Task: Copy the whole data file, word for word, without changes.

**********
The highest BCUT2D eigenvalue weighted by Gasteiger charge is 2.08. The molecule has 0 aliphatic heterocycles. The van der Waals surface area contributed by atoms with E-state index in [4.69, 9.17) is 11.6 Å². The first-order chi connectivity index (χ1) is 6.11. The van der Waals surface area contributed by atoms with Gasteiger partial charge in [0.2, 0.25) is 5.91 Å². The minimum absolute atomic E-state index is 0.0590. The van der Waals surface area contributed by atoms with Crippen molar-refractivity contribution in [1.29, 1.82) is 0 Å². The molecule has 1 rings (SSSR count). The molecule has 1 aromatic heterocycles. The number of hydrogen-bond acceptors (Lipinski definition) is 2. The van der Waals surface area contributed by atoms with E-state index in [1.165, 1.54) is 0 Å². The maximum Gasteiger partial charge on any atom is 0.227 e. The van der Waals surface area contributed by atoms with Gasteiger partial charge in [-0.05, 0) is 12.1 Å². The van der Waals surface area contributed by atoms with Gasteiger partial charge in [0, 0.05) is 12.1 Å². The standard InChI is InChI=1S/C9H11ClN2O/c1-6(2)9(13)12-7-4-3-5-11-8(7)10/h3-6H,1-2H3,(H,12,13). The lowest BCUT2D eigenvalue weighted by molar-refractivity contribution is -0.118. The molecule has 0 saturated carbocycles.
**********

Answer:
The highest BCUT2D eigenvalue weighted by Gasteiger charge is 2.08. The molecule has 0 aliphatic heterocycles. The van der Waals surface area contributed by atoms with E-state index in [4.69, 9.17) is 11.6 Å². The first-order chi connectivity index (χ1) is 6.11. The van der Waals surface area contributed by atoms with Gasteiger partial charge in [0.2, 0.25) is 5.91 Å². The minimum absolute atomic E-state index is 0.0590. The van der Waals surface area contributed by atoms with Crippen molar-refractivity contribution in [1.29, 1.82) is 0 Å². The molecule has 1 rings (SSSR count). The molecule has 1 aromatic heterocycles. The number of hydrogen-bond acceptors (Lipinski definition) is 2. The van der Waals surface area contributed by atoms with E-state index in [1.165, 1.54) is 0 Å². The maximum Gasteiger partial charge on any atom is 0.227 e. The van der Waals surface area contributed by atoms with Gasteiger partial charge in [-0.05, 0) is 12.1 Å². The van der Waals surface area contributed by atoms with Gasteiger partial charge in [0, 0.05) is 12.1 Å². The standard InChI is InChI=1S/C9H11ClN2O/c1-6(2)9(13)12-7-4-3-5-11-8(7)10/h3-6H,1-2H3,(H,12,13). The lowest BCUT2D eigenvalue weighted by molar-refractivity contribution is -0.118. The molecule has 0 saturated carbocycles.